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Organ Works

    in collaboration with organist Chelsea Barton


    Prelude, Trio and Fugue (after Bach) 


premiered April 3, 2019 on Chelsea Barton's DMA 2 organ recital

 on the Craighead-Saunder's organ, a replica

of 1776 Lithuanian Casparini

@ Christ Church on East Ave in Rochester, NY

additional works in progress: 

    Prelude and Fugue: Ring-around-the-Rows [prelude pending]

    Prelude and Fugue: Dodecahedron [prelude pending]

About this Collaboration

I have been steadily accumulating fugues, now totaling five, since the year 2012, but not adjoining preludes.  This collaborative project, toward a series of historically informed works (centering around Preludes and Fugues) for organ, therefore entails both transcription and new composition, with the challenge of composing apt companion pieces to pre-existing fugues, some of which are "older" works.


Video of archived second performance, at St. Paul's Chapel of Trinity Church in NYC

on their Pipes at One series, cued to begin at Chelsea's introductory remarks preceding her superb performance of my Prelude, Trio and Fugue (after Bach), as part of her shared program with organist Malcolm Matthews.

Program note

         I composed these three movements in reverse chronological order, over the course of two cumulative weeks spanning seven years from 2012 to 2019.  Their reverse chronology correlates with their varying degrees of stylistic proximity to Bach: the earliest-composed Fugue as earnest emulation versus the most recently-composed Prelude, which takes a more stylistically remote approach to tribute, with Trio falling in between.  I owe both their creation and their nuanced performative realization to Chelsea Barton, upon whose request I composed Trio and Prelude as companion movements for Fugue, which she had adapted for organ directly from a double reed quartet score.  The Fugue had already undergone prior transcription from a keyboard work, as originally conceived in 2012, to an arrangement for oboe, english horn and 2 bassoons in 2015, which had enabled addition of a bass line that could not have fit in the hands.  Naturally, the pedalboard of the organ accommodates this bass voice, alongside upper voices in manuals, resulting in a readily idiomatic migration to the instrument.  I am thankful to Chelsea for recognizing and implementing this potential for adaptation and for inviting the composition of additional movements.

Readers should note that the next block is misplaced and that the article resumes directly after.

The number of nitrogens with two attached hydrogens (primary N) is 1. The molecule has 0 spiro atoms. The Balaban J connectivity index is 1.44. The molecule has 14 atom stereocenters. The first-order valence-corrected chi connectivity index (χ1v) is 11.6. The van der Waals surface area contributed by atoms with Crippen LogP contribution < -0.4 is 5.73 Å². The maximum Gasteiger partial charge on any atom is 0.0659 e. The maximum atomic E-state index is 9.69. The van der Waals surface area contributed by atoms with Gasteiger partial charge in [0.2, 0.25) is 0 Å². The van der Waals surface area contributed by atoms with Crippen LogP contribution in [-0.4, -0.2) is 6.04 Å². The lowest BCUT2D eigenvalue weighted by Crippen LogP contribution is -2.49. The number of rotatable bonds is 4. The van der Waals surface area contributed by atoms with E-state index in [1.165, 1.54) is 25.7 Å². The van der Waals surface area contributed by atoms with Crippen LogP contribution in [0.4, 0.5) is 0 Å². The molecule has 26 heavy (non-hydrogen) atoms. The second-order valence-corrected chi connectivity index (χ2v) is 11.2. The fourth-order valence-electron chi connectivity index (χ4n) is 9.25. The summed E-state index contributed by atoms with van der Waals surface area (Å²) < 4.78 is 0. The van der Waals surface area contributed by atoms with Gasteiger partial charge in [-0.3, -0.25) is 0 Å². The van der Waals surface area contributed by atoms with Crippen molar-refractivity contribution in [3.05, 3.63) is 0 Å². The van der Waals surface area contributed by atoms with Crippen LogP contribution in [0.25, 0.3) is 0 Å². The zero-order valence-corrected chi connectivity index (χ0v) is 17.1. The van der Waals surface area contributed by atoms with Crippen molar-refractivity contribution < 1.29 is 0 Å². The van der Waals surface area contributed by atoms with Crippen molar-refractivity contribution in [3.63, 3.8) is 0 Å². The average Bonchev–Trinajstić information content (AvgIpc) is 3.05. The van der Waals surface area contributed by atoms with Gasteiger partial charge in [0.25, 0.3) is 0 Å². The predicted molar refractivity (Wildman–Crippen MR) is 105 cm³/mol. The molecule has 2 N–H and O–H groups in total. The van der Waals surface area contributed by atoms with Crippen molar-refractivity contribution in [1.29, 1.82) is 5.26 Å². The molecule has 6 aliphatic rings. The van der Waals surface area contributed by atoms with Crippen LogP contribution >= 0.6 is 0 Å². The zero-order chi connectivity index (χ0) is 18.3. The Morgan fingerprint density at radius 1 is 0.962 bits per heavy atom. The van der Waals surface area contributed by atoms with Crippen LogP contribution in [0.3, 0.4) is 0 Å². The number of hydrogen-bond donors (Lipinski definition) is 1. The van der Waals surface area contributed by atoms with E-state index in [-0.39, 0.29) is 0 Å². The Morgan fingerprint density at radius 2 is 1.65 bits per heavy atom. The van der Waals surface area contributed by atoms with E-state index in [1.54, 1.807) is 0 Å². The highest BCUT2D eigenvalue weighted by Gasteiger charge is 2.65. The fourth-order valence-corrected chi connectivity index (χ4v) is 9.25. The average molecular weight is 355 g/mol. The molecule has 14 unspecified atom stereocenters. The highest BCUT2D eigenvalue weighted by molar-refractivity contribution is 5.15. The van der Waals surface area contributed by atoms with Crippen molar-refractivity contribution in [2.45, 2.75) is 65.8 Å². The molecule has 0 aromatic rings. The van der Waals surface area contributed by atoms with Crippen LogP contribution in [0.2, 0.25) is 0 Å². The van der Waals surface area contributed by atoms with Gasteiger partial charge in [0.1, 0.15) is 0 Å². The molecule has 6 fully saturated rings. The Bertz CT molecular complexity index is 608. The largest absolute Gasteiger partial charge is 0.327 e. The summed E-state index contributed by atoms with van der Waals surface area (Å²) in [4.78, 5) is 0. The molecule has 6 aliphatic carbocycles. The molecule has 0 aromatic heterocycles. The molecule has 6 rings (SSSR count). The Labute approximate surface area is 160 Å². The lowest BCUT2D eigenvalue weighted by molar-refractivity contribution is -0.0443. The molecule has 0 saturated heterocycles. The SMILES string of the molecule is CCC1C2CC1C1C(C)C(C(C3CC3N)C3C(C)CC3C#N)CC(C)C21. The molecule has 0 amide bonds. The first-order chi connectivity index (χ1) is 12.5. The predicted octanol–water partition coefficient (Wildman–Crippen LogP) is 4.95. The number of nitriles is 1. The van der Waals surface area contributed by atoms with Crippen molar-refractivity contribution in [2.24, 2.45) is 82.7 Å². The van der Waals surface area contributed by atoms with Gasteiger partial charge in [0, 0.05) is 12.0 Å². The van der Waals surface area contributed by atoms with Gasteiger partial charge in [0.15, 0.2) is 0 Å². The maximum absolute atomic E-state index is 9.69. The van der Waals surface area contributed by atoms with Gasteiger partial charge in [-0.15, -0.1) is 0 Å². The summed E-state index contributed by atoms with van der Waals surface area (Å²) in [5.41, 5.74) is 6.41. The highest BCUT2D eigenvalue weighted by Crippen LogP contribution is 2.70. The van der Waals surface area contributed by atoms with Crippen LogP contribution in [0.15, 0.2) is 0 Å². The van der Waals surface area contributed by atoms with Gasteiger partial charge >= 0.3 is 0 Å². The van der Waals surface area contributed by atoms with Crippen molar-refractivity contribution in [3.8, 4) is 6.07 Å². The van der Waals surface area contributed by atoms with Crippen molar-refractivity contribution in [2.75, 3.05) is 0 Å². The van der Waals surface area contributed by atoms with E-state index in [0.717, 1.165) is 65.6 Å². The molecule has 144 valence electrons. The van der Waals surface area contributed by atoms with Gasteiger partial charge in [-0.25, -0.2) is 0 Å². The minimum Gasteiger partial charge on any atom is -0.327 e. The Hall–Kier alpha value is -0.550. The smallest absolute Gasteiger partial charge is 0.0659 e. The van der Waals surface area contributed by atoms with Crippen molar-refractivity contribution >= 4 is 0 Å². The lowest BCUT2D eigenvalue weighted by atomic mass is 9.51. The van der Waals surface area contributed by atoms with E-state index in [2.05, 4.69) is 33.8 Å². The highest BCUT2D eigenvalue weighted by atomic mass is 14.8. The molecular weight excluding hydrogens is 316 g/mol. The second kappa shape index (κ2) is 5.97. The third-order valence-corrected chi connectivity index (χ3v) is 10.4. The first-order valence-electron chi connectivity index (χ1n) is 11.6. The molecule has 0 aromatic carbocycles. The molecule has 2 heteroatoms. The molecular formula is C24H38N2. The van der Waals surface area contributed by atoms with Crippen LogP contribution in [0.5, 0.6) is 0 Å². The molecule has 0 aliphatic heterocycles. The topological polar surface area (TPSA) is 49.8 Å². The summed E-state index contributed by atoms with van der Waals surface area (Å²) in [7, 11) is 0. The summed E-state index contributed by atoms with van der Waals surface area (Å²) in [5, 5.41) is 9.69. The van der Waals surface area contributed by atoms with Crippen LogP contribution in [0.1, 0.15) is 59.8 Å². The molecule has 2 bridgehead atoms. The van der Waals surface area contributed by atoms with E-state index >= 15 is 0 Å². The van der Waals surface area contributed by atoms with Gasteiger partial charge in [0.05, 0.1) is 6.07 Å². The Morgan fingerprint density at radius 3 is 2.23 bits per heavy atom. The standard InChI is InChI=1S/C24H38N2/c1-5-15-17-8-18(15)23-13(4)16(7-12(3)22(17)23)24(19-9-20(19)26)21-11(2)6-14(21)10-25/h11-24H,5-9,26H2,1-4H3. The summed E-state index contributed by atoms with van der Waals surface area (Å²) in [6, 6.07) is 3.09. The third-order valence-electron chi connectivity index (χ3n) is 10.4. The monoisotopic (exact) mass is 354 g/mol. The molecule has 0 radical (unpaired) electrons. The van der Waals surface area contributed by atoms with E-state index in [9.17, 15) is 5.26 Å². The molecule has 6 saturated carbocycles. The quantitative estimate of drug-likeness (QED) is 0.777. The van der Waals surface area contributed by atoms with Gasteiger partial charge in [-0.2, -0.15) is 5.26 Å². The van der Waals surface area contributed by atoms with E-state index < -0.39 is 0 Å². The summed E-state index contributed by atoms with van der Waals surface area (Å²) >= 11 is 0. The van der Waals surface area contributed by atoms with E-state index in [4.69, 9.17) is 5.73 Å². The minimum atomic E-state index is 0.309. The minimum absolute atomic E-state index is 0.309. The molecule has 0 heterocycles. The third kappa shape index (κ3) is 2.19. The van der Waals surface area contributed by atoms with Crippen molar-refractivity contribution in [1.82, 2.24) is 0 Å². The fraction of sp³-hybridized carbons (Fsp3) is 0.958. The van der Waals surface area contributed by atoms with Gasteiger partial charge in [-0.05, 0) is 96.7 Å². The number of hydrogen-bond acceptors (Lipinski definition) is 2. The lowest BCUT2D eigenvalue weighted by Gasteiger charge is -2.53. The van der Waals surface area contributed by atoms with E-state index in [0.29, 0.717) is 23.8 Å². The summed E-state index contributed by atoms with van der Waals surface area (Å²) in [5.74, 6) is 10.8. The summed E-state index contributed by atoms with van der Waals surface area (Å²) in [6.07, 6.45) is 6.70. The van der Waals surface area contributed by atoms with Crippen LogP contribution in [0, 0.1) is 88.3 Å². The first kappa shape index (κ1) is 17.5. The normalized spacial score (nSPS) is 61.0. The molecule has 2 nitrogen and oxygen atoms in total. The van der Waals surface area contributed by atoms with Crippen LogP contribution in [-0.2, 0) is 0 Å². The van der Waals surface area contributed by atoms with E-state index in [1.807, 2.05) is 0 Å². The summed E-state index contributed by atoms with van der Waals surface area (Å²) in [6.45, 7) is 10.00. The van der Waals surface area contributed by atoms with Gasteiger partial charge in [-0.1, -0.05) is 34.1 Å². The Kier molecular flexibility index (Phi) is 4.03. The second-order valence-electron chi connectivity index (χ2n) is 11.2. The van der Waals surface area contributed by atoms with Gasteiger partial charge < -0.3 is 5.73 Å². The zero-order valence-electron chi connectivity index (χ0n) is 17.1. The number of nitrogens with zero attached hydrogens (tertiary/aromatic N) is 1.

My guiding prerogative for Trio, besides to sustain a three-voice texture, was to approach voice-leading and affect from a baroque standpoint but favor unusual and dissonant cadences, the likes of which would not be outlandish in Bach but, if present, would be relegated to transient status, e.g. anomalous harmonies that owe to subordinate tones in densely voiced passages.  I have given particular, recurring privilege to "interval stacks" that combine 7ths and 9ths with 4ths and 5ths (including tritones in the latter category, as augmented/diminished variants).  The Prelude revels in the available fullness of organ as a contrapuntal vehicle, toward a thoroughly 5-voice texture, whose perpetual motions know no hierarchy, achieving equivalency, from bass to treble. 

         Both Prelude and Trio are loosely in "e minor,” to match the Fugue and unify the set, but I have opted against a key signature in the former two, since they are ultimately chromatic and tonally adrift.  The set is dedicated, with admiration and appreciation, to Chelsea, to whom I am thankful for a fruitful collaboration and intellectually rewarding exchange of ideas.

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